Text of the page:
This is a single vineyard wine from the Limari region. Hints of dust, oodles of cherry and a touch of rosemary are all present in the nose. This offering is spectacularly dry with red and black fruits, spice and black tea elements all dancing together on the solid palate. Heaps of earth, sour black fruits, and mineral elements are all in play on the above average finish. Firm acid keeps everything in check. This one is tasty on its own, but shines with roasted white meats, mushroom heavy dishes, and the like.
The fruit comes from two of the wineries organic vineyards. 16% comes from the Valle Hermosa located 10 kilometers from the ocean. The cherry red hue is precisely the color I think of when Pinot comes to mind, the enormously fragrant nose is filled with red fruit, spice and hints of savory herb. Strawberry, red cherry, and wisps of red apple dominate the gently layered and enormously expressive palate. Cinnamon, clove and continued red fruit flavors fill the long finish. This wine is incredibly irresistible and hard to put down. It’s so light and perfect on the tongue while being stuffed with wave after wave of pure Pinot character. If you want to see the great levels Pinot can achieve in Chile, this is a fine place to begin.
A vineyard site that is situated just five and a half miles from the Pacific Ocean is the fruit source for this wine. Two separate exposures, one north the other south exist at this property. Each is harvested and vinified separately; concrete eggs for one, French oak for the other. After 12 months of aging they are blended prior to bottling. The nose is deeply layered with red and black fruit and a bit of pleasing funk. The palate is jammed with both fresh and dry fruits; mostly red, some black. Rhubarb, sour cherry, black tea, and wisps of cocoa appear on the long finish. The texture, weight and mouth-feel of this selection elevate an appealing wine to a higher, more sophisticated level. When I think of the stunning values of Chilean Pinot out there at the high end, examples like this come to mind.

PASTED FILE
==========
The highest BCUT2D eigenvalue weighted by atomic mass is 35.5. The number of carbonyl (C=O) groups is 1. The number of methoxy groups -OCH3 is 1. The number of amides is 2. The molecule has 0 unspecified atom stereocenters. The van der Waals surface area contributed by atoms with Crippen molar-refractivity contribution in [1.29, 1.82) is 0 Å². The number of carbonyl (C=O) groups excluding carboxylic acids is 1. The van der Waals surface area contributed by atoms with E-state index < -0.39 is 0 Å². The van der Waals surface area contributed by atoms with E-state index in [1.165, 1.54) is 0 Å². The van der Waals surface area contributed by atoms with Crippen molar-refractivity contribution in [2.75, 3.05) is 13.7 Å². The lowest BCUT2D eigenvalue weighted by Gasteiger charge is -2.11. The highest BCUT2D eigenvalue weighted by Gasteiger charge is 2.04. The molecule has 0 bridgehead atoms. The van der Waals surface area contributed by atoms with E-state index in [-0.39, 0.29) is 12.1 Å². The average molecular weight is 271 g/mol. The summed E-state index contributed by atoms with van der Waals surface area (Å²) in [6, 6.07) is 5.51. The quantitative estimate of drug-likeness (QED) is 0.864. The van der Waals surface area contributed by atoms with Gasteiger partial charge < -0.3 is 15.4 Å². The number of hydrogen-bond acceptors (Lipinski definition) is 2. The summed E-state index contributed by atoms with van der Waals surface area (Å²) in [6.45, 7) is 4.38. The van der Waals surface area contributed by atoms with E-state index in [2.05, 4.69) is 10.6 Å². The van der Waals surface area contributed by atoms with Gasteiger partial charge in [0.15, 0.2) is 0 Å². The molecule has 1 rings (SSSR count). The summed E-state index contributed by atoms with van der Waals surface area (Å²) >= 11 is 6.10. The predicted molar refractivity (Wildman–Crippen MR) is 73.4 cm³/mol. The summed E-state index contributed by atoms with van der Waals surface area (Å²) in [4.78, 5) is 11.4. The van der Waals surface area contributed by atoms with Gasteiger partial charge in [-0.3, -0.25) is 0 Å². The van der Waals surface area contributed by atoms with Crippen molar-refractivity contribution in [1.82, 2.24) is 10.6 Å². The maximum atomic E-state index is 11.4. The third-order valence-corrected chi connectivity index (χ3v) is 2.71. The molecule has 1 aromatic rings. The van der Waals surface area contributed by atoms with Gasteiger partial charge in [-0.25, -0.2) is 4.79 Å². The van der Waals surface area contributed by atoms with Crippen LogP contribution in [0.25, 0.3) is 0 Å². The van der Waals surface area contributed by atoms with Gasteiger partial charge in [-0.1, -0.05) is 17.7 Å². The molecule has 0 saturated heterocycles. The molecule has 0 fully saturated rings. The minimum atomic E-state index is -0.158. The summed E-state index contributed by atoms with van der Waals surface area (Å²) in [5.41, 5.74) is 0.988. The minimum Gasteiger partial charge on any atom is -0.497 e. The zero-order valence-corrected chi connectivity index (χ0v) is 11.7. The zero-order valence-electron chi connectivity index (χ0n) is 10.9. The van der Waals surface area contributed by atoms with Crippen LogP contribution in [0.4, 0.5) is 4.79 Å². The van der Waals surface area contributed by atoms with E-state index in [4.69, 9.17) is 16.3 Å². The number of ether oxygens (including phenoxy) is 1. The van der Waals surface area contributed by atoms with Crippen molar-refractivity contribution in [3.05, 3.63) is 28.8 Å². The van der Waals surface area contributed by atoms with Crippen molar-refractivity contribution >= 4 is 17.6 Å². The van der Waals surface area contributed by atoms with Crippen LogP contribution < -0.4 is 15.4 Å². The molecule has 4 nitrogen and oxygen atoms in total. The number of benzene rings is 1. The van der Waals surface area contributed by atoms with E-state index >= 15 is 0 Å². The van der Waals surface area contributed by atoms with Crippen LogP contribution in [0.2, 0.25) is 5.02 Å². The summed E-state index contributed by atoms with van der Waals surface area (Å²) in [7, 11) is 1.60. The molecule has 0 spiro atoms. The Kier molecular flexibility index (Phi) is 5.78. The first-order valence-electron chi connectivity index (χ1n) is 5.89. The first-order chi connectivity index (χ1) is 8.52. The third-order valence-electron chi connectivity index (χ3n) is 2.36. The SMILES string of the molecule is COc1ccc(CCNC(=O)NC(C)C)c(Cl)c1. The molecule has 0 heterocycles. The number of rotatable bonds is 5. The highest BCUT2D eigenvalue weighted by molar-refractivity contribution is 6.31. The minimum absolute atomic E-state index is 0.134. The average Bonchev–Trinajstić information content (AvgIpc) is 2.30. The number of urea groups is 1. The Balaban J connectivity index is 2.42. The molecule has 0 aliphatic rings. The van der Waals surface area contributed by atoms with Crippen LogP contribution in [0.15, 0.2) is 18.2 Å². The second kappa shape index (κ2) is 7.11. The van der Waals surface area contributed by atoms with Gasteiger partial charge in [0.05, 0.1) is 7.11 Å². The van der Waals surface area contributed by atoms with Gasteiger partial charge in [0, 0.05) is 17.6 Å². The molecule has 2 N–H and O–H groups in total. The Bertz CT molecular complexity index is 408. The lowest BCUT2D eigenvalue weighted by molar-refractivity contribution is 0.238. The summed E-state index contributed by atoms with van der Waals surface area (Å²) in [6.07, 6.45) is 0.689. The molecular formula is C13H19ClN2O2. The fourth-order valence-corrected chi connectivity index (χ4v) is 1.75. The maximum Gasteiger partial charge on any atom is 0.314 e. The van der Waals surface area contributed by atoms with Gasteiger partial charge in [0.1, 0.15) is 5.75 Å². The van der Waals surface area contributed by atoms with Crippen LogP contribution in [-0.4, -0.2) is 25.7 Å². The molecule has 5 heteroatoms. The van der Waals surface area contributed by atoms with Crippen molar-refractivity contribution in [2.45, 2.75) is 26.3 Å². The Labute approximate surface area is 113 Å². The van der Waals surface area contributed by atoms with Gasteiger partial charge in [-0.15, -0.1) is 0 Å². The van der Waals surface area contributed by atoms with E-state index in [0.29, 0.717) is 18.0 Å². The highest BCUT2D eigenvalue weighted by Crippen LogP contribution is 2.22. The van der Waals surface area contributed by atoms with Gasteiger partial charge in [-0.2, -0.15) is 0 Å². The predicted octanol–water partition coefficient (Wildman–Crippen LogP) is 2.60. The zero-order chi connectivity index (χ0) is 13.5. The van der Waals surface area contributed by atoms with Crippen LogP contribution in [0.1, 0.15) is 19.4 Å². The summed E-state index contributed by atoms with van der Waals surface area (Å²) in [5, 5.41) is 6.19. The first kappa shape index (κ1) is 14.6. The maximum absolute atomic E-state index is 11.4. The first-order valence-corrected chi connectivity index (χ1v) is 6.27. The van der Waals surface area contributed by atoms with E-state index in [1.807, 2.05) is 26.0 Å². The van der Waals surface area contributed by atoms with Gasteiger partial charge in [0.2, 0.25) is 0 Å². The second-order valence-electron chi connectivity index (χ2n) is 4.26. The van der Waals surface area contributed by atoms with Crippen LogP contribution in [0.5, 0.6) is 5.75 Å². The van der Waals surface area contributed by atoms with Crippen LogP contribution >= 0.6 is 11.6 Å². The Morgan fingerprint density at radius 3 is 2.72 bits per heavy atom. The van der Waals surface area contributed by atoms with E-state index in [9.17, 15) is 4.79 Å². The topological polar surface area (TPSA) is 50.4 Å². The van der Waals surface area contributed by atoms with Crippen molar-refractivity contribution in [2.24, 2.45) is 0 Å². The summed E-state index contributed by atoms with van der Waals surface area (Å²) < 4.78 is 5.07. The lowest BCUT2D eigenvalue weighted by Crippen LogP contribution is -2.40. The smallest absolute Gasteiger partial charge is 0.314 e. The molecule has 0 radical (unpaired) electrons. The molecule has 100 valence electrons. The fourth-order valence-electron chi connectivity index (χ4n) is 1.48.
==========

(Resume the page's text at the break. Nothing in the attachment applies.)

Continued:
Each of the wines above showcases different sides of Pinot Noir. They’re made from a host of places, in a variety of styles, and with different intents. What connects them all together is that each of them does a fine job showing off Pinot character, they’re all good values relative to their price points and quality levels and they’re all purely Chile. Drink them up, while Chilean Pinot is still a steal. 

Gabe Sasso is a freelance writer. In addition to his own blog,, founded in 2007, he has been the wine columnist for since January of 2009, and writes a weekly Wine & Spirits column for The Daily Meal. In 2009 he founded Drink Dry Creek, dedicated to that appellation in California. His curiosity about wine stems from, in no small part, his large Italian family. Most of his uncles, his father and his grandfathers were home wine makers. With that and many childhood trips to Italy as his baptism into wine, his wine interest flourished.